Saturday, June 1, 2013


I love hair salons windows here. They are amazingly elegant, delicately designed, conveying the graceful feel of the job, prevailing in current fashion of window displaying, artful, luxurious, ornately crafted, graceful, offering the sense of majestic, and, most of all, paying attention to the last detail. I will give you an example from the following shop:
The thing that caught my attention is the sumptuous cloth used in the display, a very simple, indeed, display, obeying the rules of minimalistic design. Love at first sight:
Let us zoom in at the lonely candle, brilliantly placed in the middle (click on the photo to zoom in):
We discover
  1. Hair thrown all over, hair recently cut from human heads. What a brilliant idea to decorate the window with hair!
  2. A dead fly at the bottom left hand corner of the photo.
One wonders if these additions are done by mistake or if they were part of a design scheme, so let us turn the camera to other parts of the window. Look closely in the middle, between the hairstyling products, and you will see more hair:
Look at the sides of the window and you see even more hair:
And finally look at another part of the window to see a used bag of very fine Swedish snus bag.
No hairdressers in the world would have had the brilliant idea of decorating their windows with flies, snus and human hair, lots and lots of hair, hair everywhere. But in Sweden we love to be original! We offer decorations which are a pleasure to the eye and food for the soul and spirit. People think that hairdressers' prices are very high in Sweden. But they have to take into account that they pay both for great haircuts and for the design experience, the pleasure of being in a clean, artfully-decorated environment. The particular hairdresser charges 340 SEK (about 51 US dollars) for a simple haircut, but offers a generous discount for children and retired people: 320 SEK (48 US dollars), a whole 5% discount!

A friend of mine did not like the decoration, so she told the shop, Salong de Två, to change it. Again, they applied a minimalistic approach. Rather than getting rid of the hair, they took down a purple curtain and tossed it on top:

Friday, May 31, 2013


A slight deviation from windows shopping, or, rather, an alert that "windows" will often be interpreted metaphorically, is what this posting offers: a tiny glimpse at our toilets. I will spare you and not show you many images (at least for the time being). Here is a first, not uncommon, example:

The photo is from an article from a newspaper (UNT), reporting that
Dirty toilets and sinks. Floors flooded with water. There is no toilet paper. No soap either. It is perhaps not surprising that more than 70% of Uppsala middle school students avoid going to the bathroom. It smells like urine in Old Uppsala School's girls' toilet this Thursday afternoon. Student OF and her friends pull up the toilet lids covered with traces of feces.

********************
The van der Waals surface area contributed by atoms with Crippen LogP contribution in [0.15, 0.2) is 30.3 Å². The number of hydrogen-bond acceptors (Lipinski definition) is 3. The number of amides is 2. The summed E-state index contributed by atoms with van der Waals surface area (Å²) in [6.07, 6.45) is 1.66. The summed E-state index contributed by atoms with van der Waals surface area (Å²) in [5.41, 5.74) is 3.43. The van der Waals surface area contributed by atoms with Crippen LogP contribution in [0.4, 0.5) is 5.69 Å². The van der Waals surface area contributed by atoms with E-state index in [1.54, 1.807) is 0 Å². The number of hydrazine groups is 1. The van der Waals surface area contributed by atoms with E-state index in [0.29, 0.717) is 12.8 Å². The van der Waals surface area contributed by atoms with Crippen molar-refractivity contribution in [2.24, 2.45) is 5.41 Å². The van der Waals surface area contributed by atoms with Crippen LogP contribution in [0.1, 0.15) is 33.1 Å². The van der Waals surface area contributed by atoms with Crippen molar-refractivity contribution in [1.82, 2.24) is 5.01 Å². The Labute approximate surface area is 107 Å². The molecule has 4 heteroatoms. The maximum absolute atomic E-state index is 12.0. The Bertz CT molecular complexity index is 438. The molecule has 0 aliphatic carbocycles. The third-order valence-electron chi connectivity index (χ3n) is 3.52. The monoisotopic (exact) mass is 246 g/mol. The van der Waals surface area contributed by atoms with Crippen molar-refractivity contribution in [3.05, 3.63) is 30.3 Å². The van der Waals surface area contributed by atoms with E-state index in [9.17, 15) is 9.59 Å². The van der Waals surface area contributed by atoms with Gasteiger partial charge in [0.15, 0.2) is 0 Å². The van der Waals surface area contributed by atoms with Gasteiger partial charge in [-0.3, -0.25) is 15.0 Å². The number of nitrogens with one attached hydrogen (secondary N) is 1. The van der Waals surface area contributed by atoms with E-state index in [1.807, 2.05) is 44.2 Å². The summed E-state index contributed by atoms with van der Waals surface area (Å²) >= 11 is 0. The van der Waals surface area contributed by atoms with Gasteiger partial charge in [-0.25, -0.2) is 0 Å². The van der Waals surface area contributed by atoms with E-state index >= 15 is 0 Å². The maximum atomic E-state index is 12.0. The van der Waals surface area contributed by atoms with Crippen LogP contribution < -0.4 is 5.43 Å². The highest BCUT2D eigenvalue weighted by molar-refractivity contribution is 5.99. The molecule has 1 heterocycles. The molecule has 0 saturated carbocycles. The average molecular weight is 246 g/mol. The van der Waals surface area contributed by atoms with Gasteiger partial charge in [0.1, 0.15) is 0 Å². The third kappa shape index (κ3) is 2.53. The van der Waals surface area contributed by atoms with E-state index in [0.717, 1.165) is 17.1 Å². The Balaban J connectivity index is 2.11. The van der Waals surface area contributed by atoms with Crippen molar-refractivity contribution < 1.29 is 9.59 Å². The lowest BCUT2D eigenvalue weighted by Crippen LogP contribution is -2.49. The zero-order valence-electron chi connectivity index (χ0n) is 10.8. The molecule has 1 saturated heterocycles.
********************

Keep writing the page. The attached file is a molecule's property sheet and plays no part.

We think that countries somewhere south have dirty toilets but we, up in the civilized north, have fixed the cleanliness problems. Wrong. We have not.

If you think that dirty toilets exist only in public places, then you are wrong. Even in cafes and, sometimes, in restaurants, you will find dirty toilets, where bins are overflown with (used, of course) paper and maybe some feminine products. We don't like to admit it, but, sometimes, our newspapers look at the situation and report on it.

When we go to some southern country for vacation, however, and find a dirty toilet then we triumphantly announce: This doesn't exist in Sweden!

Thursday, May 30, 2013


There is a famous cafe in Uppsala, called "Ofvandahl". According to the Lonely Planet review,
 it’s endorsed by no less a personage than the king [of Sweden]
But let's see what this famous place looks like. Here are some window views. Take a look at the curtains, the latest of Swedish design:
 Next look at the delicious pastries on display. If they look dirty and full of dust, then this is because they are precisely so. In fact, it is not uncommon to see various species of insects lying on the windows and on the actual pastries themselves. Why, protein is included for free.
Now take a look at the design of the lamp shades. All bought at the second-hand store next door, and never cleaned. They remain in the pristine condition of the day they were bought.